Furthermore, guidance should clarify that to the extent a SIMPLE plan trustee or custodian assesses a charge for the DFI transfer function to the employer sponsoring the plan, the trustee or custodian is not responsible for monitoring whether the employer is violating the "without cost or penalty" clause by passing through such charges to plan participants who request transfers. See IRS Notice 97-6, Q&A J-5.
3. Reporting Issues.
The Institute and its members appreciate the timely issuance of guidance and forms with respect to reporting obligations. Some issues, however, remain.
a. Form 5498 reporting.
Boxes 6 and 7 of Form 5498 require the reporting of contributions to SEPs and SIMPLEs respectively. Guidance should clarify that the trustee is required to report the total aggregate amount of employer and employee contributions in the case of SARSEPs and SIMPLEs. A requirement to report only employee salary deferrals in each case would require additional, costly subaccounting not presently being performed by IRA trustees and custodians.
b. Transfers from SIMPLE IRA to non-SIMPLE IRAs.
Transfers from a SIMPLE IRA to a non-SIMPLE IRA within the two-year holding period are treated as distributions from the SIMPLE account. The transfer, therefore, is apparently reported as a distribution on Form 1099-R. Guidance is needed to clarify how the receiving institution records such a transfer on Form 5498. Because the receiving institution will not know whether the two-year holding period was satisfied prior to the rollover/transfer, it is unclear whether the transfer is treated as a rollover or a contribution to the IRA.
4. Multiple Employers.
a. Simultaneous employment.
What limitations apply to an individual employed by two separate, unrelated employers, each of which offers a SIMPLE plan in which the individual is eligible to participate? According to IRS Notice 97-6, Q&A C-3, the Section 402(g) limit applies where an individual participates in a SIMPLE plan and the retirement plan of another employer. Does the Section 402(g) limit apply where each plan is a SIMPLE plan?
b. SIMPLE two-year holding period and two employers.
Is the two-year holding period assessed on a per plan basis or on an individual basis? For instance, assume an individual works with two employers, each offering a SIMPLE plan. The individual initiates participation in one employer’s plan in 1997 and initiates participation in the second employer’s plan in 1998. Does the individual’s participation in the first plan count toward the two-year holding period as applied to the second plan’s account?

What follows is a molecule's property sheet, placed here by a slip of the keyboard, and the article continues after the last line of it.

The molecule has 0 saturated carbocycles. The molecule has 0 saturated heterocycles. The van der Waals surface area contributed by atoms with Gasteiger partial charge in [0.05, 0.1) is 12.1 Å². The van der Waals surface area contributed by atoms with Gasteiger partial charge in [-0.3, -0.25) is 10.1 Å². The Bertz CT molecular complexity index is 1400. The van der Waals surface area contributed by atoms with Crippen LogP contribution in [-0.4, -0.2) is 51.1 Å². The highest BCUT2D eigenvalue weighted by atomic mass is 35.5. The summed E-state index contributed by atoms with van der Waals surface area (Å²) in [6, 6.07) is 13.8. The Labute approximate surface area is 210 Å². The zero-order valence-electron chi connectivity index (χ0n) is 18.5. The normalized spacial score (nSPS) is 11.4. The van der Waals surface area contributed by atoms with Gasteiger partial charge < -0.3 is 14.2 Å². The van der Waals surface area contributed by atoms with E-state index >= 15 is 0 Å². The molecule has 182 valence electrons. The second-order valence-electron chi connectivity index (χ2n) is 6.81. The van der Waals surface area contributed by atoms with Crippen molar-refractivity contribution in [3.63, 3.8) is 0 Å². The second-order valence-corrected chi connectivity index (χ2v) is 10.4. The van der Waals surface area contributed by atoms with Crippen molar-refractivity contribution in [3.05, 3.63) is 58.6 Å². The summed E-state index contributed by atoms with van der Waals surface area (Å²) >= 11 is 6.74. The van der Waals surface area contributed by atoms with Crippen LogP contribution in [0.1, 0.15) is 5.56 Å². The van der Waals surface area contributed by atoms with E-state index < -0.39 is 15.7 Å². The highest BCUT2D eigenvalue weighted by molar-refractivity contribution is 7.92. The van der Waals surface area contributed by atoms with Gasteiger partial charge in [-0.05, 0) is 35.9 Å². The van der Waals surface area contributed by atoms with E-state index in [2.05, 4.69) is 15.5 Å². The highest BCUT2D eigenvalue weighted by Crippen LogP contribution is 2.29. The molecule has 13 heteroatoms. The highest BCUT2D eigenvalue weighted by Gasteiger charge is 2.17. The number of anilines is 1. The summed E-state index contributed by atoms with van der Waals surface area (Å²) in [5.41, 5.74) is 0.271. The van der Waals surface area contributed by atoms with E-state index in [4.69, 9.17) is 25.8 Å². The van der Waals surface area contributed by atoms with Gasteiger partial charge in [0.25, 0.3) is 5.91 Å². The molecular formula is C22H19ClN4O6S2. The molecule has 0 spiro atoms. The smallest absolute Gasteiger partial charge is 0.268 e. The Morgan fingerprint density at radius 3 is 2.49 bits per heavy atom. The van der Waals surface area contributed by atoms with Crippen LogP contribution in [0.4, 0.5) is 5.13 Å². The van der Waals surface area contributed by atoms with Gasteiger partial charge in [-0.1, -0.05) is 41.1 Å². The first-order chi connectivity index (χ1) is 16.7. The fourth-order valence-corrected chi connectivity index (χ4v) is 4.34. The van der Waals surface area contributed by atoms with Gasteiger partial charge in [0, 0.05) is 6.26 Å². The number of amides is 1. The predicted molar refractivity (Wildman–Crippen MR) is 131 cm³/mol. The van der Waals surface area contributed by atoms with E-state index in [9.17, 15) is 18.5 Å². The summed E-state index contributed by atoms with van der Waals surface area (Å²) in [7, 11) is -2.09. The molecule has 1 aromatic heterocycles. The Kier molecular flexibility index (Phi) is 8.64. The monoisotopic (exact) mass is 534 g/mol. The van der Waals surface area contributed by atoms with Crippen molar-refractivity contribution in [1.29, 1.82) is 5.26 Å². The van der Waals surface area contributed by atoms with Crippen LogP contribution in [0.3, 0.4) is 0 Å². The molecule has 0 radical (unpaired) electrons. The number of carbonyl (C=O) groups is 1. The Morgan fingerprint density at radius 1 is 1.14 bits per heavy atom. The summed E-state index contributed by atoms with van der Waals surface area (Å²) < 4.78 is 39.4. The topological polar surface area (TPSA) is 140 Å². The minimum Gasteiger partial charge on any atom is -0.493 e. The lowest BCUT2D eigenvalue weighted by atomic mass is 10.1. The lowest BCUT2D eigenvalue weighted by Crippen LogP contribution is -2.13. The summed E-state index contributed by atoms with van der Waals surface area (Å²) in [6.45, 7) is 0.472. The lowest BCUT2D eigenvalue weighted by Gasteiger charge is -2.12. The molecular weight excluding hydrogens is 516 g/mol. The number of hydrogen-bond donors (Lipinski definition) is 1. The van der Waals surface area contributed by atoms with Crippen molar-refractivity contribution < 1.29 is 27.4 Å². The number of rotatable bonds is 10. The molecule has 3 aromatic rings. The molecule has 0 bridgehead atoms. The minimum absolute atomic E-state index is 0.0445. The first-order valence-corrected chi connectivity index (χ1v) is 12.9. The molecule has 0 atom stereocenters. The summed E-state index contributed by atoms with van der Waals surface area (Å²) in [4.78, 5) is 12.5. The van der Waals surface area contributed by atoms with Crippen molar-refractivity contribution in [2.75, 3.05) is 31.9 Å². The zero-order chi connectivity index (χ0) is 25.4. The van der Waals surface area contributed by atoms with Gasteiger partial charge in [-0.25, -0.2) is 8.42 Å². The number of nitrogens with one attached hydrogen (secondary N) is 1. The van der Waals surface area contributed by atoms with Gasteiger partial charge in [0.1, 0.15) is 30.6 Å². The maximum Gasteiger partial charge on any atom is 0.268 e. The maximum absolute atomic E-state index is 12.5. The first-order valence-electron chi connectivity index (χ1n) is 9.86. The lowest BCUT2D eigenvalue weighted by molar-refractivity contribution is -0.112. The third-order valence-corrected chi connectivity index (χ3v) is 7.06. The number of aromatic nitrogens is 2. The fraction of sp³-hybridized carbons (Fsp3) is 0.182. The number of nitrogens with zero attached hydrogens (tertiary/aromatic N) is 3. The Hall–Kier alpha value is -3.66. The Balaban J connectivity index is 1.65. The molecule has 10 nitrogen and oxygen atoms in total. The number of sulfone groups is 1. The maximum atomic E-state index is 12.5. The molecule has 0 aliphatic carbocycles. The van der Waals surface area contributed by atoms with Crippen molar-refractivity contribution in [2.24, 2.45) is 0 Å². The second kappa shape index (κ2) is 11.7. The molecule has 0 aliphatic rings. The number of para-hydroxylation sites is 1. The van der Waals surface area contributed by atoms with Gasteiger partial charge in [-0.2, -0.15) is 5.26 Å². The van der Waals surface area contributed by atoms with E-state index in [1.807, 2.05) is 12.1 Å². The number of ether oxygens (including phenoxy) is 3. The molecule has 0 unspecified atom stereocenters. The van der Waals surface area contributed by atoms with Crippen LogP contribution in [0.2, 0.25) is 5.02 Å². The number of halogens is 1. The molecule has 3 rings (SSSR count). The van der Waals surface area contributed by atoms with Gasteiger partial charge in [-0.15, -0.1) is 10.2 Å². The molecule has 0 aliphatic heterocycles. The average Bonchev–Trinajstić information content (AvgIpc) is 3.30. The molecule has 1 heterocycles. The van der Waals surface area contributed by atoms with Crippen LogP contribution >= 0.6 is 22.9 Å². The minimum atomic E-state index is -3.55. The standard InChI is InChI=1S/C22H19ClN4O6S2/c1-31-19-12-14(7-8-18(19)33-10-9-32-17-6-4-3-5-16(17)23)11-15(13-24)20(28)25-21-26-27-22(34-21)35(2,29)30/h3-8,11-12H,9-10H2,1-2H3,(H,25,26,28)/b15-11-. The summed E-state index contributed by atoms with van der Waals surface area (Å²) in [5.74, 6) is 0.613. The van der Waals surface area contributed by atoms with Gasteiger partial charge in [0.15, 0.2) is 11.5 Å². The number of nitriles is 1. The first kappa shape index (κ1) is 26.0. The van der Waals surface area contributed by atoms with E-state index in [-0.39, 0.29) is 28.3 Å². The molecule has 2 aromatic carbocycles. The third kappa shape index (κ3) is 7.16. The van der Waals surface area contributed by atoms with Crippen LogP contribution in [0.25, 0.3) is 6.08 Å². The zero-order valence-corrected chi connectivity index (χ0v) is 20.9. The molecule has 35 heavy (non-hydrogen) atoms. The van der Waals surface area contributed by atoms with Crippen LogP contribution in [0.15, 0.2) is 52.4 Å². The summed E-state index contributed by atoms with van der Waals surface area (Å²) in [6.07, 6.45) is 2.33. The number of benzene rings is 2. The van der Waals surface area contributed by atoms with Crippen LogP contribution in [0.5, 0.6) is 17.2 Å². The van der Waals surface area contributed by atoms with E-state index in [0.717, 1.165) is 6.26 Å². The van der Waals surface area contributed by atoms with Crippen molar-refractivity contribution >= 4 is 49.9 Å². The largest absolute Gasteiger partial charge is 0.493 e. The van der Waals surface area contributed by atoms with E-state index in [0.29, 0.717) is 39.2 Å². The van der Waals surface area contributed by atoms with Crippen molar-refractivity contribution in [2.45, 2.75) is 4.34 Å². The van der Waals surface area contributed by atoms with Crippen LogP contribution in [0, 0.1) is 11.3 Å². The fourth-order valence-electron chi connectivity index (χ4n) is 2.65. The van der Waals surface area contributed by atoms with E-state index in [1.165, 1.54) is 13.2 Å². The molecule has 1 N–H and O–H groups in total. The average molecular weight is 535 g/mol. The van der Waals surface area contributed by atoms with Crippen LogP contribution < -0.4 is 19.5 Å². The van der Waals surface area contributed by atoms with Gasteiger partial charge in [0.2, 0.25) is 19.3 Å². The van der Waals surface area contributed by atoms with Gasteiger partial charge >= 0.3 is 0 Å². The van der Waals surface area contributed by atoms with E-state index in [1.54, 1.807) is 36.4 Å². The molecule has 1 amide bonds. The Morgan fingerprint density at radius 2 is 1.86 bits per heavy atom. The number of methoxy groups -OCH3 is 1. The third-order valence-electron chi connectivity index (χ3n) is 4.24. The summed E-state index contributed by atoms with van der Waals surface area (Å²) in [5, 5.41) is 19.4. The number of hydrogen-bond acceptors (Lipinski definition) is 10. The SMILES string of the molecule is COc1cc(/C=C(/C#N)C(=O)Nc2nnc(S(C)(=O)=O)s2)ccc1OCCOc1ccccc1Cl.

Similarly, what if an employee who was participating in a SIMPLE plan separates from service with an employer and then begins a second SIMPLE account with a new employer? The individual transfers balances from the first SIMPLE into the second account. How does the two-year holding period rule apply?
5. The 60-day Election Period And The Ability to Modify Salary Reduction Agreements "Without Restrictions."
IRS Notice 97-6, Q&A E-1 states that employees have the right to modify their salary reduction agreements during the applicable 60-day period "without restrictions." Further guidance is needed with regard to the meaning of this phrase.
For the year in which an employee becomes eligible to enter a salary reduction agreement, the employee must be able to commence contributions as soon as eligible, regardless of whether the 60-day period has ended. This situation will occur where a plan has generous entry dates, or where a plan’s first plan year begins on a date other than January 1. The result is that an employee may make a salary deferral election within the 60-day period, begin salary deferrals and then decide to modify the agreement. Guidance should clarify that such modification applies prospectively and, therefore, does not result in a return of assets already contributed to a SIMPLE account.
For instance, the modification of a 10% salary deferral election to a 1% election would not require the employer sponsor or trustee/custodian to recalculate the appropriate election amount retrospectively and return contributions to the employee. Permitting such a return of assets would be administratively cumbersome and give rise to numerous valuation problems, dependent on intervening market performance. In fact, permitting an individual to "back out" of an investment, could lead to individuals changing deferral elections based on market performance during the 60-day period.